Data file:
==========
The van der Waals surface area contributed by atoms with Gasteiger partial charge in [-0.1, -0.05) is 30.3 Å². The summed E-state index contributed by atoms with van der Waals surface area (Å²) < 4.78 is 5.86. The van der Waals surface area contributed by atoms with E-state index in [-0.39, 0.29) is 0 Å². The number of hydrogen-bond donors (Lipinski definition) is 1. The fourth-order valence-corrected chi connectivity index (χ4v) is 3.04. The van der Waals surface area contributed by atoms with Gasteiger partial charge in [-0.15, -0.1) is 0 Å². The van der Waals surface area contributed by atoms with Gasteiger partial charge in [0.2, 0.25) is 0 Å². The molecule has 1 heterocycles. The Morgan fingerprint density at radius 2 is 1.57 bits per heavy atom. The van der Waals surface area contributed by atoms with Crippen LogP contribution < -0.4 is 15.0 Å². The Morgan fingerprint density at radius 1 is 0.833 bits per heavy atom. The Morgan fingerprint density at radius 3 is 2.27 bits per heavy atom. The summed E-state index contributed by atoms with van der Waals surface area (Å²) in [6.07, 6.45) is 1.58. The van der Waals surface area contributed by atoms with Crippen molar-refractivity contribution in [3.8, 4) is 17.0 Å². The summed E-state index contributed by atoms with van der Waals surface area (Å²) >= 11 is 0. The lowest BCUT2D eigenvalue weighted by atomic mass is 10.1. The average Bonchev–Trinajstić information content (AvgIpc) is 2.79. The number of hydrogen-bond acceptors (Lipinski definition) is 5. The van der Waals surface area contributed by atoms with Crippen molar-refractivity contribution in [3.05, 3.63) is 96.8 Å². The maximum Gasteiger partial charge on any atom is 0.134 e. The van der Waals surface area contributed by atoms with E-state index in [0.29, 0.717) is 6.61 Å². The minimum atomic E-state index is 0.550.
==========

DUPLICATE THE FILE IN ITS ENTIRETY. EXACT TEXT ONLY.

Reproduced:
The van der Waals surface area contributed by atoms with Gasteiger partial charge in [-0.1, -0.05) is 30.3 Å². The summed E-state index contributed by atoms with van der Waals surface area (Å²) < 4.78 is 5.86. The van der Waals surface area contributed by atoms with E-state index in [-0.39, 0.29) is 0 Å². The number of hydrogen-bond donors (Lipinski definition) is 1. The fourth-order valence-corrected chi connectivity index (χ4v) is 3.04. The van der Waals surface area contributed by atoms with Gasteiger partial charge in [-0.15, -0.1) is 0 Å². The van der Waals surface area contributed by atoms with Gasteiger partial charge in [0.2, 0.25) is 0 Å². The molecule has 1 heterocycles. The Morgan fingerprint density at radius 2 is 1.57 bits per heavy atom. The van der Waals surface area contributed by atoms with Crippen LogP contribution < -0.4 is 15.0 Å². The Morgan fingerprint density at radius 1 is 0.833 bits per heavy atom. The Morgan fingerprint density at radius 3 is 2.27 bits per heavy atom. The summed E-state index contributed by atoms with van der Waals surface area (Å²) in [6.07, 6.45) is 1.58. The van der Waals surface area contributed by atoms with Crippen molar-refractivity contribution in [3.8, 4) is 17.0 Å². The summed E-state index contributed by atoms with van der Waals surface area (Å²) >= 11 is 0. The lowest BCUT2D eigenvalue weighted by atomic mass is 10.1. The average Bonchev–Trinajstić information content (AvgIpc) is 2.79. The number of hydrogen-bond acceptors (Lipinski definition) is 5. The van der Waals surface area contributed by atoms with Crippen molar-refractivity contribution in [3.05, 3.63) is 96.8 Å². The maximum Gasteiger partial charge on any atom is 0.134 e. The van der Waals surface area contributed by atoms with E-state index in [0.29, 0.717) is 6.61 Å². The minimum atomic E-state index is 0.550.